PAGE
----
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Haiti has long been the poorest country in the western hemisphere. In a country with few building inspectors and poor construction techniques, it was only a matter of time before tragedy struck.

When that tragedy appeared in the form of the January 2010 earthquake, the results were devastating. Thousands of buildings collapsed, killing 200,000 people and leaving well over a million people living in tent camps. The quake impacted some 3 million people in a country of 9 million.

Today, relief efforts are behind Haiti and long-term development is sorely needed, with permanent housing as one of the country's greatest needs and, perhaps, opportunities. We are proud of the work we did in helping to build over 150 simple, yet beautiful and safe homes for Haitian families as a response to the earthquake.

A long-term presence

Now, we are focusing increasingly on the long-term development of the country. With a new project in northern Haiti in the town of Pignon, we are building homes that families pay forward on terms that they can afford -- a no-profit and no-interest loan. The project is led and managed by a local group of dedicated Haitians who recognize the blessings they have been given and want to give back to their community.

Families are also taught basic financial management skills and construction. We purchase all materials locally within Haiti and hire Haitian labor, which creates jobs and supports the local economy. Volunteers from the USA and around the world are also welcome to help through our Global Builders program or by sponsoring Haitian labor.

The impact of our work in Pignon is striking:

Lasting impact: our disaster response legacy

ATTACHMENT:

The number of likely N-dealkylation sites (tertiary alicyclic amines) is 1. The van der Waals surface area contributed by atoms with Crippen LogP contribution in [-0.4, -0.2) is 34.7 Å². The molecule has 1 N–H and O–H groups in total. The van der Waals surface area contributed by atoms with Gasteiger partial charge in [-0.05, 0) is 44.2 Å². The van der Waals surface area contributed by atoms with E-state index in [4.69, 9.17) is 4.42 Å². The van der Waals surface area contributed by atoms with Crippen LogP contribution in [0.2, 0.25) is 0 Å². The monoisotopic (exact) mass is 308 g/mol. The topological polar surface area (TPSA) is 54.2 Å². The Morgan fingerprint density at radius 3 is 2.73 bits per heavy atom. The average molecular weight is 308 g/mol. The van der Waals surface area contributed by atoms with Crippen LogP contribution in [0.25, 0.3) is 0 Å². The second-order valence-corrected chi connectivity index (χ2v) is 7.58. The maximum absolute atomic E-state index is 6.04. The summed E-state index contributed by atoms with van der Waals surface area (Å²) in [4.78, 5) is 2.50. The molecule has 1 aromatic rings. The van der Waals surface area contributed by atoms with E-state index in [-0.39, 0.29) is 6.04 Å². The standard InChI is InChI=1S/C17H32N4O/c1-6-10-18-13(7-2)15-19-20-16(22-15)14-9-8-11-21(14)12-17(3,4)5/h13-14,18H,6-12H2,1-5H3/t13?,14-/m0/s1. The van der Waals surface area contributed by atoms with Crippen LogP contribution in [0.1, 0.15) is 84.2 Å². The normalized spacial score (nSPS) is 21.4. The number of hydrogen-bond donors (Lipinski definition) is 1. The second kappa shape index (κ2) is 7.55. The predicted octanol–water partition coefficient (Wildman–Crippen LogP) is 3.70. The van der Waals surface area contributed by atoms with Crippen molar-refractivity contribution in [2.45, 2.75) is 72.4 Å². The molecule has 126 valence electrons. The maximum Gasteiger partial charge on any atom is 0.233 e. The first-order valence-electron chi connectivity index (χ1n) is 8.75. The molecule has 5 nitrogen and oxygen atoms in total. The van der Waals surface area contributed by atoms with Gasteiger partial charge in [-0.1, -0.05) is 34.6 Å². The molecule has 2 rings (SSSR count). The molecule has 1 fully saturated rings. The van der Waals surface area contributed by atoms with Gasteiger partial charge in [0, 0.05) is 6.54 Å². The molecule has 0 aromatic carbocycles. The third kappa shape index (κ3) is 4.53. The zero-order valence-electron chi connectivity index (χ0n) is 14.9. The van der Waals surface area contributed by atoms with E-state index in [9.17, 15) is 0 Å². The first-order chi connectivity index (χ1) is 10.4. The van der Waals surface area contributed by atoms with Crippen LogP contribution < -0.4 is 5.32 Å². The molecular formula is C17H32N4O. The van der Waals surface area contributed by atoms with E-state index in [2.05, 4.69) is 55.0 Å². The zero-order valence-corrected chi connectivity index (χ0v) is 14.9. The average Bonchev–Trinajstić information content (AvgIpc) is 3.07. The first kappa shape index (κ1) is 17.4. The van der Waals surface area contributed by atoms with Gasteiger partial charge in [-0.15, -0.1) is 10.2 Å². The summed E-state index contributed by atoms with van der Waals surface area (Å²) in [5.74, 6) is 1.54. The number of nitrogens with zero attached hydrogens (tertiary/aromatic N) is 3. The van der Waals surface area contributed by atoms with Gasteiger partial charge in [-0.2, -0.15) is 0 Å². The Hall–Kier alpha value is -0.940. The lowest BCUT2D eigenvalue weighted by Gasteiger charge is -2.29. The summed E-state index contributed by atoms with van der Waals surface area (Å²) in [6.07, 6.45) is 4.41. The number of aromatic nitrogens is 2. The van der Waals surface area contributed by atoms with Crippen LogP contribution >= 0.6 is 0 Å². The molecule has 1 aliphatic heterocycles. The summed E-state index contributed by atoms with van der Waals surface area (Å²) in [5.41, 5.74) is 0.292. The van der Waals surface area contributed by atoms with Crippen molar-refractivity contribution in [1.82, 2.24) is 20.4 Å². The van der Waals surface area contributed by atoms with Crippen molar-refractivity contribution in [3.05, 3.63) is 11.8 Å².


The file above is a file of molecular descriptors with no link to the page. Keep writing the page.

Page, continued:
We are also currently wrapping up our work in two locations that served as earthquake-response sites. In these sites and others, we partnered with organizations to build over 150 houses with families in desperate need.

This is our self-sustaining community located in Gressier, near the epicenter of the earthquake and not far from Port-au-Prince. We partnered with Grace International to form a Covenant Partner called Grace Fuller Center for Housing as way to help families move out of tents and into permanent houses.

At the Lambi site, we used 7 acres of land to build 56 homes in the form of 28 duplexes. In addition to housing, we worked to provide improved water, sanitation, job opportunities and civic space. The project had several partners, including Grace International, Lott Carey and the American Baptist Mission Collaboration.

In this community just east of Port-au-Prince, we built small, economical homes in partnership with Homes from the Heart, whose founder Michael Bonderer also has built homes in El Salvador and neighboring countries. The homes are typically about 16 feet-by-16 feet, depending upon the sizes of the lots, which varies. "The recipients of these homes really like them, but they're not fancy," Bonderer said. "But they're shelter and a secure house for people to live in."

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